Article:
“As a Government, we need to make decisions that reflect the collective interest of Singaporeans, not specific interest groups. However, we can and have been working closely with interest groups to tap on their expertise and knowledge,” he said.

      This year will see the completion of new parks, including Holland Village Park, Woodlands Town Park East and the Choa Chu Kang Park extension.

      Older parks like Sembawang and Changi Beach Park will be given a fresh new look, while the authorities are planning to create a 60-km Nature Way that will include the Tampines, Yishun-Mandai and Admiralty areas by 2015.

      Mr Tan noted that the issue of conservation and development is “highly subjective and contextual”. “One may strongly believe that a particular green area or an old building should be conserved. Someone else may not share the same attachment and ask ‘what is the big deal?’” he said.


    “Yet others will think that we can develop and conserve at the same time — a win-win arrangement which we have achieved in many cases, and which we should always strive for, but is not always possible.”

    Addressing concerns by Nominated Member of Parliament (MP) Faizah Jamal and Non-Constituency MP Yee Jenn Jong on the Government’s processes on assessing the environmental impact of development projects, Mr Tan said it was not possible to conduct Environmental Impact Assessments (EIAs) on all developments.

    “EIAs are also resource and time intensive. As such, we should apply them selectively to projects that may most adversely impact our protected natural spaces as well as our coastal and maritime environments,” he explained, adding that the EIAs, when done, are gazetted and available for public viewing.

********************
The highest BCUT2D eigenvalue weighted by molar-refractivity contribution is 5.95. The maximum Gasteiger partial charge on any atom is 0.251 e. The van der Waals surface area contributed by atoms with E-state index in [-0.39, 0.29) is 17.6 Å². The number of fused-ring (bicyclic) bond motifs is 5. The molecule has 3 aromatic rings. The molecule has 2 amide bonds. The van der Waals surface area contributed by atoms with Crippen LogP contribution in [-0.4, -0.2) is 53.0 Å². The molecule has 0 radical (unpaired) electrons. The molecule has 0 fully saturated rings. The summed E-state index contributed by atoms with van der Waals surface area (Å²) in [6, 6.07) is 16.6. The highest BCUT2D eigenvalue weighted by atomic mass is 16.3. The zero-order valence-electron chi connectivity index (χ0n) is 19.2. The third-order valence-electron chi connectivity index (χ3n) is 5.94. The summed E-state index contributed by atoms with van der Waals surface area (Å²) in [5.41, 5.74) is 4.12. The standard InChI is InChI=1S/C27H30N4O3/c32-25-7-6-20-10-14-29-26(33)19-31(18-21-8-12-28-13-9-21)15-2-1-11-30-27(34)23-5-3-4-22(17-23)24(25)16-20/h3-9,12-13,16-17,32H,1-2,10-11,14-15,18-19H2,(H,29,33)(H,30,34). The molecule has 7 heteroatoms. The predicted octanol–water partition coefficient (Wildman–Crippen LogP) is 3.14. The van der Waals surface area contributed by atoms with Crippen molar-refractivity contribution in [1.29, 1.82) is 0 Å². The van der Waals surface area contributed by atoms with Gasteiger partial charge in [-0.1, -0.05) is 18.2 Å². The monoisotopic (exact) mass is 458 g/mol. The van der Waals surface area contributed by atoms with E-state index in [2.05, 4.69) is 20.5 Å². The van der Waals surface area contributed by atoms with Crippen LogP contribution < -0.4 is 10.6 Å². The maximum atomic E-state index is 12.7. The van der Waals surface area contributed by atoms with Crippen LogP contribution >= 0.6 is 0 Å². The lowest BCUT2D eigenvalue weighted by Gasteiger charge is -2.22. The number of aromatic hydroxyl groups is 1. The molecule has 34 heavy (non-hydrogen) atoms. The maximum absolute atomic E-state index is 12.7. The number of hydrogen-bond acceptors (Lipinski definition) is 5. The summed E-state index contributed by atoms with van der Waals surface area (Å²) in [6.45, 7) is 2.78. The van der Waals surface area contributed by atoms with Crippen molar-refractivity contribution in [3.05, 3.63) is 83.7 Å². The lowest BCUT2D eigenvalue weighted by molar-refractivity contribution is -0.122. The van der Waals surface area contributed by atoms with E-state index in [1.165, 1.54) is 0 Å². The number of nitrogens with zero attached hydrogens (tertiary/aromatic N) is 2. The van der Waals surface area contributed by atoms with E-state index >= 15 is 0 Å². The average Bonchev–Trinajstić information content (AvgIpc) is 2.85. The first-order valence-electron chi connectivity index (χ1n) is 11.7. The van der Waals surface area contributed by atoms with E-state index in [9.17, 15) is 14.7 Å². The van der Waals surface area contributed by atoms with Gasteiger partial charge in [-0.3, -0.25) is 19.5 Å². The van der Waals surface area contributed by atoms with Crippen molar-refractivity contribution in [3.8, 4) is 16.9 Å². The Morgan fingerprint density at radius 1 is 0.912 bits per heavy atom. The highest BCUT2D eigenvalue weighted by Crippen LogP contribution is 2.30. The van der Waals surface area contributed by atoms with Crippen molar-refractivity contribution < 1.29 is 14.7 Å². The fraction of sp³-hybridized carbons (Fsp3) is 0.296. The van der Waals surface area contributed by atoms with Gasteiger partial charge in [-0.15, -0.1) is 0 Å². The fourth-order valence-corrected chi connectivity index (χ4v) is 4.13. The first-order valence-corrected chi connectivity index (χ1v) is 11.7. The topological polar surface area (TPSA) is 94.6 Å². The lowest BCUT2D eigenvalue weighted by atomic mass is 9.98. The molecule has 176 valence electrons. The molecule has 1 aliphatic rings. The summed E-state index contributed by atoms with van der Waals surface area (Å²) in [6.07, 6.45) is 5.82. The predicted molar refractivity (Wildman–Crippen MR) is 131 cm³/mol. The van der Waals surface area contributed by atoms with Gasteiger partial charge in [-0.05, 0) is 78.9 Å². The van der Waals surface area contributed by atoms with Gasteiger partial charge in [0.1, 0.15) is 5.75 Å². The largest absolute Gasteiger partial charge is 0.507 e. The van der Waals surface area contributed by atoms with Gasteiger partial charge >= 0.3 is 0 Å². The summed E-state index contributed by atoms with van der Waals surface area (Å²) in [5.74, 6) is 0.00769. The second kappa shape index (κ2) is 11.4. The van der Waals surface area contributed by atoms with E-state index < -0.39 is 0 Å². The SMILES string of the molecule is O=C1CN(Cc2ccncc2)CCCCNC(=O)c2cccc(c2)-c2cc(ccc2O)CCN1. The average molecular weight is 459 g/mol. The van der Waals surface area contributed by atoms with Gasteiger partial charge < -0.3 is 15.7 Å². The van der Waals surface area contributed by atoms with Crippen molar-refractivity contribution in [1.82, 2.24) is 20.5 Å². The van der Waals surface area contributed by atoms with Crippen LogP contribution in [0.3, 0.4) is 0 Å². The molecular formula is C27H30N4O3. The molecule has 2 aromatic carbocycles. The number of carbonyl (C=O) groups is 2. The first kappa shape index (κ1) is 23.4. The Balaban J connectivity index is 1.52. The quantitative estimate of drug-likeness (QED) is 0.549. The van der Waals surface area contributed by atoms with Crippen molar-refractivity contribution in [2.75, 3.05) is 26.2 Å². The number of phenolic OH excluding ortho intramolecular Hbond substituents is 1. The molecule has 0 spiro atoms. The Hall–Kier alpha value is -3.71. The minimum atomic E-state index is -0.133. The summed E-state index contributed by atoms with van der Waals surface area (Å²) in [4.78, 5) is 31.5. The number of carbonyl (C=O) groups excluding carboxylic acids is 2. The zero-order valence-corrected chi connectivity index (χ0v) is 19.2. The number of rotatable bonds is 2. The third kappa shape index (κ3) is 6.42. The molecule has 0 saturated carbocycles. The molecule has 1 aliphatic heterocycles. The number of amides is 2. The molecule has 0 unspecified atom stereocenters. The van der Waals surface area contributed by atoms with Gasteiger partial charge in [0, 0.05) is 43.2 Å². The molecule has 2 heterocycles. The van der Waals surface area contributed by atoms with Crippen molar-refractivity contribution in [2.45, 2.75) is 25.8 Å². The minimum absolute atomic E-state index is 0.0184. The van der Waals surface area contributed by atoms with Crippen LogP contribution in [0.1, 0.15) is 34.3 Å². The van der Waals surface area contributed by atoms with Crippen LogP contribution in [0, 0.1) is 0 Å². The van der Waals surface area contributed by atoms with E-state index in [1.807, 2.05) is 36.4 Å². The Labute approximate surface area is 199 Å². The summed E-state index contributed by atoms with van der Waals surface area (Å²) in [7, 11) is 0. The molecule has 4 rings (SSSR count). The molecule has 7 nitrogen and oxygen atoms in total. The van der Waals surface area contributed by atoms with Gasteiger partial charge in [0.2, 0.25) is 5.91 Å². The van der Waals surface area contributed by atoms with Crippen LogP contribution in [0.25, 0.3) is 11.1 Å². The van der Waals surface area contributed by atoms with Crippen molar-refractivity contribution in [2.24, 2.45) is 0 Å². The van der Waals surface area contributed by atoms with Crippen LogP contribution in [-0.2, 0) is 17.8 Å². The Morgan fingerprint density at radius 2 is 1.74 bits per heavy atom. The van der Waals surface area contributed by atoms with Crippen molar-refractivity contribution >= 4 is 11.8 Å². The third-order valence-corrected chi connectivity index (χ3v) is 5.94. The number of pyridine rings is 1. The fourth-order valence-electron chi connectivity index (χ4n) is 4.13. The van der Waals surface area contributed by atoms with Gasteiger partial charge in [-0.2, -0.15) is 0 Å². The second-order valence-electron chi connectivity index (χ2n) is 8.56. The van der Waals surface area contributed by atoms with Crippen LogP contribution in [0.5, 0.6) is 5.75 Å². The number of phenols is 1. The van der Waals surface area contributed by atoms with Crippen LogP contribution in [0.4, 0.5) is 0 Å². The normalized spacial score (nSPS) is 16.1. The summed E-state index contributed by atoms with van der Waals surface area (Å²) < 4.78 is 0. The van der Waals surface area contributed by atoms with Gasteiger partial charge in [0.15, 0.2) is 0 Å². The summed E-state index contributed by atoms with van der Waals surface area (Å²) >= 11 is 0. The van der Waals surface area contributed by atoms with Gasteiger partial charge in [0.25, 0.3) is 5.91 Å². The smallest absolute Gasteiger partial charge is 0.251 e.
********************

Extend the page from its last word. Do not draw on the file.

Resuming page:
Mr Tan also touched on the issue of celebrating heritage in the heartlands and incorporating an area’s heritage into its development.

    For example, the Housing and Development Board will be studying the feasibility of retaining some of the mature trees in the Bidadari area and incorporating the existing memorial garden into the area to “retain the spirit of the space”.

    He also said that plans for the Rail Corridor will be announced soon, and assured that the Government is committed to retaining a continuous green corridor as a “key element” in its planning, design and development.


  7. #6926
    Regular Member Loh's Avatar
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    Default Budget 2013: New fund for lifestyle concepts with strong tourism potential

    Published on Mar 11, 2013
    3:05 PM




    A new $5 million Kickstart Fund has been established to support lifestyle concepts with strong tourism potential and scalability. Second Minister for Trade and Industry, S. Iswaran said this during the Singapore Budget 2013 on Monday, March 11, 2013. -- ST FILE PHOTO: MUGILAN RAJASEGERAN



    By Maria Almenoar